it is a well-known fact in monetary economics that the central bank can control either the exchange rate of the interest rate but not both. China has been administering a fixed exchange rate policy for many years which has encouraged significant capital inflow and the buildup of reserves. As much as they would have liked to have control over domestic interest rates, they have been content to absorb the buildup of liquidity by issuing bonds.
In recent weeks, however, domestic liquidity pressures have forced interest rates to rise. The popular press point to deteriorating credit portfolios in the major banks as the cause. The real culprit, however, is the exchange rate. While, strictly speaking, exchange controls prohibit the export of capital from China, recent liberalisation permits capital outflow in certain circumstances. The domestic banking system, however, requires liquidity to finance these outflows. In the absence of a liquidity injection from the central bank, the system needs to find this liquidity itself which in extreme circumstances requires significantly higher interest rates domestically.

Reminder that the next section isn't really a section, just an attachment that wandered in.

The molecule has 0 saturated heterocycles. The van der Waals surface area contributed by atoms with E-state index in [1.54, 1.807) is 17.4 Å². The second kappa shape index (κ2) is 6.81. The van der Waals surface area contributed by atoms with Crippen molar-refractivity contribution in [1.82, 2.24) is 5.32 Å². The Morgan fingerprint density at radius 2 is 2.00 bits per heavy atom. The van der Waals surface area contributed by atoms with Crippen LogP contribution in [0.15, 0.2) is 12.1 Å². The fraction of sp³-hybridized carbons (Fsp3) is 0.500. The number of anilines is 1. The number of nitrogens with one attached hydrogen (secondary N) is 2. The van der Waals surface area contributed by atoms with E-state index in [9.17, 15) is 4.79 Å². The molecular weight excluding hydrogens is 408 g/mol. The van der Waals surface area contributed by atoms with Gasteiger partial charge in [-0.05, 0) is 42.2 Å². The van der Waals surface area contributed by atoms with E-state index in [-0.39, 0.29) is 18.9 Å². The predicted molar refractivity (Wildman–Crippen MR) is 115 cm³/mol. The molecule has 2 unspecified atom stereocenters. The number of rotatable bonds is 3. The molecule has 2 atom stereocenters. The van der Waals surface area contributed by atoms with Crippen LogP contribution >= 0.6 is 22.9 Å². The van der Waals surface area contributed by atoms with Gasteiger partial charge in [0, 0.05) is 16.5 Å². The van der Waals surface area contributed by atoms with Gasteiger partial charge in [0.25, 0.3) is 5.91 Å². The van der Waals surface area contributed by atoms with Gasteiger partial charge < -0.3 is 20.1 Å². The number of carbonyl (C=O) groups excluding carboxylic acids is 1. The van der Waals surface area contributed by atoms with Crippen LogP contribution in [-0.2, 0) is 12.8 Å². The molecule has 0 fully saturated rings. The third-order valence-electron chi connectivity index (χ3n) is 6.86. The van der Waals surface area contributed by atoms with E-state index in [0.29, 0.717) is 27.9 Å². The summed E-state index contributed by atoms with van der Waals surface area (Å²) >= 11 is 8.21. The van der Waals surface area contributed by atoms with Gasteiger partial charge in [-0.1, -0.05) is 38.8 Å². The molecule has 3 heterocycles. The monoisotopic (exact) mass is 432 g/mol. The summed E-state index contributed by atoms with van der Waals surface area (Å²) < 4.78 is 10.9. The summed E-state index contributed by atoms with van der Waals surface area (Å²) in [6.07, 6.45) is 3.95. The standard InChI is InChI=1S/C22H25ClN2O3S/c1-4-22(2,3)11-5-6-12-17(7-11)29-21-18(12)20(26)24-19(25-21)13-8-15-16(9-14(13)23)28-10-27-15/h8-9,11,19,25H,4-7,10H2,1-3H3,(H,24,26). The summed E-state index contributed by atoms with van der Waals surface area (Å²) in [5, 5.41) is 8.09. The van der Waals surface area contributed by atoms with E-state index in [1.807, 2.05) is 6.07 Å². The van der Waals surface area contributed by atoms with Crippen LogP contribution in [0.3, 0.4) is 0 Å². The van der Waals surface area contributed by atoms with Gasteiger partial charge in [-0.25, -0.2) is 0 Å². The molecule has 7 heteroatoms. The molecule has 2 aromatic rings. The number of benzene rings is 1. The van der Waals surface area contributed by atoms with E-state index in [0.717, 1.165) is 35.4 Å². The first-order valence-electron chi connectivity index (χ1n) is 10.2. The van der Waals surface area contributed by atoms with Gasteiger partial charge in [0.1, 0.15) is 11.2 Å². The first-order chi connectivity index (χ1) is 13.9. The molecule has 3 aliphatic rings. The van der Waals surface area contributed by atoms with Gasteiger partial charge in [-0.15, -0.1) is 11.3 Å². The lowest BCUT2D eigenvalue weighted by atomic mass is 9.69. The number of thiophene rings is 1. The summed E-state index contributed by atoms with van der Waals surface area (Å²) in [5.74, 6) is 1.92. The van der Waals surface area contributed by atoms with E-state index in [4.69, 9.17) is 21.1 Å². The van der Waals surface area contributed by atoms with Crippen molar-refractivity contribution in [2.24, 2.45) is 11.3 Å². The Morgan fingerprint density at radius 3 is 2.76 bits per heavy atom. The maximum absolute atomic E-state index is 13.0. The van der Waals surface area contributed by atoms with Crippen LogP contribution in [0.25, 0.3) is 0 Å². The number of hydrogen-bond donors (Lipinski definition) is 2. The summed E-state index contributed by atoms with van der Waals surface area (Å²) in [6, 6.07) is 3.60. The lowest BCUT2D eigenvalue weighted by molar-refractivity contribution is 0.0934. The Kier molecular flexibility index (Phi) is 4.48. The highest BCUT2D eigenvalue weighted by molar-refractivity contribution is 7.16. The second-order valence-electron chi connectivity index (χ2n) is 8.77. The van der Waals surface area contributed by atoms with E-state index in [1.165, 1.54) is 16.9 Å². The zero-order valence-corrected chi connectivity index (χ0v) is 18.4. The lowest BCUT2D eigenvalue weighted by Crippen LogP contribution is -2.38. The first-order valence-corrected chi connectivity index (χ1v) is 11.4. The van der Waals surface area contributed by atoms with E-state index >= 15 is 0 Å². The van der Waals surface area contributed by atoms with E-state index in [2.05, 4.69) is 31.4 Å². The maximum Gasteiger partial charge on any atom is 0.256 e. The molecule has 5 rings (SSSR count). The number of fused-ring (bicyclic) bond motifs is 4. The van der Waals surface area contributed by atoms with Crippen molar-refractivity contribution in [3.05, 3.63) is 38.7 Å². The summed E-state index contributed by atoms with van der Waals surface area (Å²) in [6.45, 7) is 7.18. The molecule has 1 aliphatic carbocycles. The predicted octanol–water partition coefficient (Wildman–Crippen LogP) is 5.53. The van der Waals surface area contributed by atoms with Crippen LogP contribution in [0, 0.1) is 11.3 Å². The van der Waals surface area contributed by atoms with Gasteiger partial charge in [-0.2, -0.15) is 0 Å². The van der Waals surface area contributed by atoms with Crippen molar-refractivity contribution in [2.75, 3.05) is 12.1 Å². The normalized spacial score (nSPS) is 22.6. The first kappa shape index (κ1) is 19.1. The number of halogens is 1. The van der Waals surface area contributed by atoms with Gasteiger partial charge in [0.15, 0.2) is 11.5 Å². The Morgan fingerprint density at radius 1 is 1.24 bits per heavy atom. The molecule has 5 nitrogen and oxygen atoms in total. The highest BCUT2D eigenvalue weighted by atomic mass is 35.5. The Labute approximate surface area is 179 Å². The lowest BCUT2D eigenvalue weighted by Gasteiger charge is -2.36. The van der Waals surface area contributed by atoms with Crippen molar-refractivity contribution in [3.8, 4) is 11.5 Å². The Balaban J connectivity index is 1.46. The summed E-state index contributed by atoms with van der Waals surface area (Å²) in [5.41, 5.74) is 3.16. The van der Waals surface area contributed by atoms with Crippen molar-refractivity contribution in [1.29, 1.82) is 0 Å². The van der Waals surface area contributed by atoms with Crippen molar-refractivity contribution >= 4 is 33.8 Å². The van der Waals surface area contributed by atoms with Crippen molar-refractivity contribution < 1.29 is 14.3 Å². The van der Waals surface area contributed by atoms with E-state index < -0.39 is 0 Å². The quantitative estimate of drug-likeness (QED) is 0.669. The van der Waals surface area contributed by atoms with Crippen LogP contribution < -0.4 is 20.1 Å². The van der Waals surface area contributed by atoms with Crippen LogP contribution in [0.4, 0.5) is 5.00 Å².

So accustomed to capital inflow under the fixed exchange rate regime, the PBOC was caught flat-footed in response to the sudden liquidity demand domestically that they failed to respond by buying bonds. In recent days, they have learned from this error, and stand ready to smooth liquidity conditions in the domestic market as the need arises. Nevertheless, the debate in China must now be strongly focusing on the exchange rate. For years China has resisted international pressure to free up the renminbi, but now with domestic interest rates becoming volatile the issue is having domestic political and business ramifications.
Faced with the potential for domestic unrest China is quick to respond. The Yuan will be floating freely very soon.